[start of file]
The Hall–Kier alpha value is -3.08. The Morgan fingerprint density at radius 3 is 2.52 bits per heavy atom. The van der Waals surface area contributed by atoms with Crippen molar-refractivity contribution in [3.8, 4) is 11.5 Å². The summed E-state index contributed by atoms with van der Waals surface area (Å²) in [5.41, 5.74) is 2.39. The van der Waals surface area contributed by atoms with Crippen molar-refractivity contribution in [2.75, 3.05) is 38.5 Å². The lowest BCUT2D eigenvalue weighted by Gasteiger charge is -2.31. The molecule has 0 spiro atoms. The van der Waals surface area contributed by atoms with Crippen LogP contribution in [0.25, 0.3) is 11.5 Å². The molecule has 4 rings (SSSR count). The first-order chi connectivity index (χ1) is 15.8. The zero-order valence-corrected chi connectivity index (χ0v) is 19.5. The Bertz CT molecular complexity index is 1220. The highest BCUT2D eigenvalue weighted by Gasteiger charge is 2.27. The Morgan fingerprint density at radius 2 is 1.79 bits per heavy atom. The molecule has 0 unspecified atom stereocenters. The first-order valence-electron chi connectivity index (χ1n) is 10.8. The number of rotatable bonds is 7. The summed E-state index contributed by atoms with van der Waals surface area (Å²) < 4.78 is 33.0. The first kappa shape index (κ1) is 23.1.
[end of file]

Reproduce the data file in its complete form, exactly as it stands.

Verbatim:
The Hall–Kier alpha value is -3.08. The Morgan fingerprint density at radius 3 is 2.52 bits per heavy atom. The van der Waals surface area contributed by atoms with Crippen molar-refractivity contribution in [3.8, 4) is 11.5 Å². The summed E-state index contributed by atoms with van der Waals surface area (Å²) in [5.41, 5.74) is 2.39. The van der Waals surface area contributed by atoms with Crippen molar-refractivity contribution in [2.75, 3.05) is 38.5 Å². The lowest BCUT2D eigenvalue weighted by Gasteiger charge is -2.31. The molecule has 0 spiro atoms. The van der Waals surface area contributed by atoms with Crippen LogP contribution in [0.25, 0.3) is 11.5 Å². The molecule has 4 rings (SSSR count). The first-order chi connectivity index (χ1) is 15.8. The zero-order valence-corrected chi connectivity index (χ0v) is 19.5. The Bertz CT molecular complexity index is 1220. The highest BCUT2D eigenvalue weighted by Gasteiger charge is 2.27. The Morgan fingerprint density at radius 2 is 1.79 bits per heavy atom. The molecule has 0 unspecified atom stereocenters. The first-order valence-electron chi connectivity index (χ1n) is 10.8. The number of rotatable bonds is 7. The summed E-state index contributed by atoms with van der Waals surface area (Å²) < 4.78 is 33.0. The first kappa shape index (κ1) is 23.1.